There are three very important reasons why non-profits need to prioritize collaboration tools and solutions:
1) cost efficiency
2) effective communications
3) knowledge transfer
Let’s dig a little deeper into each one.
1) Cost efficiency
These days, most grant applications or interested donors want to talk about sustainability. That’s a good thing, because it forces us to focus more on efficient and effective management and operations.
One of the places most non-profits tend to be dreadfully inefficient is in the IT space. Having old networks, laptops, servers, etc actually adds significantly to the cost of operations, but it’s very difficult to find a donor who’s willing to invest in infrastructure like that, and it rarely makes its way to the top of the priorities for a development director or the board. So what to do?
- First, understand what the cost of not upgrading is. How much money are you not making through your ineffective website, or missing opportunities to find eligible prospects, or by wasting resources planning for an event, etc. This is essentially your opportunity cost and is really well articulated by the Social Velocity group here.
- Next, map out a budget for what a possible investment would look like. Don’t forget to include direct (contract and hardware) as well as indirect (personnel time, etc.), including both the implementation time and ongoing management.
- Next, although you shouldn’t start with an ROI forecast (because let’s be real, you don’t know), you should include a clear outline of the expected tangible benefits (business outcomes) of the proposed enterprise systems (see here for more).
- Finally, make your business case about the cost savings of a cloud or hybrid-cloud approach using real case examples both within your organization and from others in the field (see here and here).
You now have a case to take to first invest your board, ED, etc and can then take to your donors. Your staff will be happier, you’ll be more productive and lean, and you’ll save money. All good and giving you time and energy to focus on the mission.
2) Effective communications
While implementation will look different for each organization, these principles and structures are surprisingly ubiquitous across organizations.
- Effective internal communications. Your staff spends too much time on emails to each other (that’s not a question), so you should have a better way of capturing and sharing that institutional knowledge that rarely makes it out of an Outlook folder. It must be easy to build and modify, but also intuitive to access, search and navigate through.
- Effective external communications. At the heart of it, effective stewardship comes back to building relationships which translates to effective donor communication for a lot of the tactical work. Your staff must be effective communicators through transparent, open, and active lines of communication with program staff and the communities served.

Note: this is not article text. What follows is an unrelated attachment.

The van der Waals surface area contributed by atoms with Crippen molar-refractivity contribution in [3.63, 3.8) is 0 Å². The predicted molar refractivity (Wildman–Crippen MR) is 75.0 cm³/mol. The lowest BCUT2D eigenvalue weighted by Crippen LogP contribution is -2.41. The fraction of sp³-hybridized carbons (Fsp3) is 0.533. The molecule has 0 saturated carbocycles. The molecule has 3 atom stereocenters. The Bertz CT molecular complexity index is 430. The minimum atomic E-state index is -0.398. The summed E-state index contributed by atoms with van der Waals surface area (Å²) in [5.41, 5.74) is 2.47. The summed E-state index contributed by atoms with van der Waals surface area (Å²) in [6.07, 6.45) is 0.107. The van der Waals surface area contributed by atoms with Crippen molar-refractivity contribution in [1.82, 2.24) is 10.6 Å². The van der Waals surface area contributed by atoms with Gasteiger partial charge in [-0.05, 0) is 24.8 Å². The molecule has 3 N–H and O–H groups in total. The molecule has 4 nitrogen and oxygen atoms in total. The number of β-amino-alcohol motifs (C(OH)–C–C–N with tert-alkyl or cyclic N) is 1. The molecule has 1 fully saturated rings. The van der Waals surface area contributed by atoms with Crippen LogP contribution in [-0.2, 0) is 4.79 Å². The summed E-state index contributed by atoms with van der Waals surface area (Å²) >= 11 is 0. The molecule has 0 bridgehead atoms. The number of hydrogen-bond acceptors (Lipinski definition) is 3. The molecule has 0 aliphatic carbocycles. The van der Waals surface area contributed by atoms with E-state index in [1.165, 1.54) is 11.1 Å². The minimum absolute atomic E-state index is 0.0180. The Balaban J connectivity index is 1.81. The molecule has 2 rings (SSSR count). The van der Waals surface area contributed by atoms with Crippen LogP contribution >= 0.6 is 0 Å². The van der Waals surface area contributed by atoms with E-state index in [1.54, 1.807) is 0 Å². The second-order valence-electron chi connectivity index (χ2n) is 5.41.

What these boil down to is the need for an effective and efficient way to share information and data within the organizations, across teams and up and down management levels. Collaborative tools are built for this very purpose.
3) Knowledge transfer
Knowledge transfer takes its form in several predictable ways in the Enterprise 2.0 world:
- hiring – choosing the right people to hire is a huge part, whether you focus on the skills they bring, the potential you see, or the raw ‘talent’ and energy you need. However you organization does this, it should centralize and open up hiring resources so different departments can share information on applicants.
- Onboarding – the first 90 days are huge for any employee’s experience, and having your knowledge repository easy for them to navigate as they’re learning the ropes is critical to them finding early success in projects for whatever they do.
- professional development – ongoing training, professional working groups (communities of practice), and other trainings should be centrally located and easily accessible so that people can broaden their loci of control, own their development, all without needing too much support from their managers.
- best practice sharing – wikis, blogs, whatever… but some way to capture true best practices (what we know is working, why, and lessons learned) and provide for an opportunity to share examples of those practices and commentary to help contexualize
- internal support – think about a help desk for your organization. Now, do you want someone answering a lot of phone calls and emails about their benefits, or having them ask you what manual it is in, or do you want a website or wiki where it’s all searchable and easily updated?
- expert identification – the ability to search for a question topic, not find an answer, and send a question out to the community (regardless of the team) is hugely empowering. You don’t need a sophisticated system, just something with profiles and and active user base. You’ll be surprised to see what your staff know.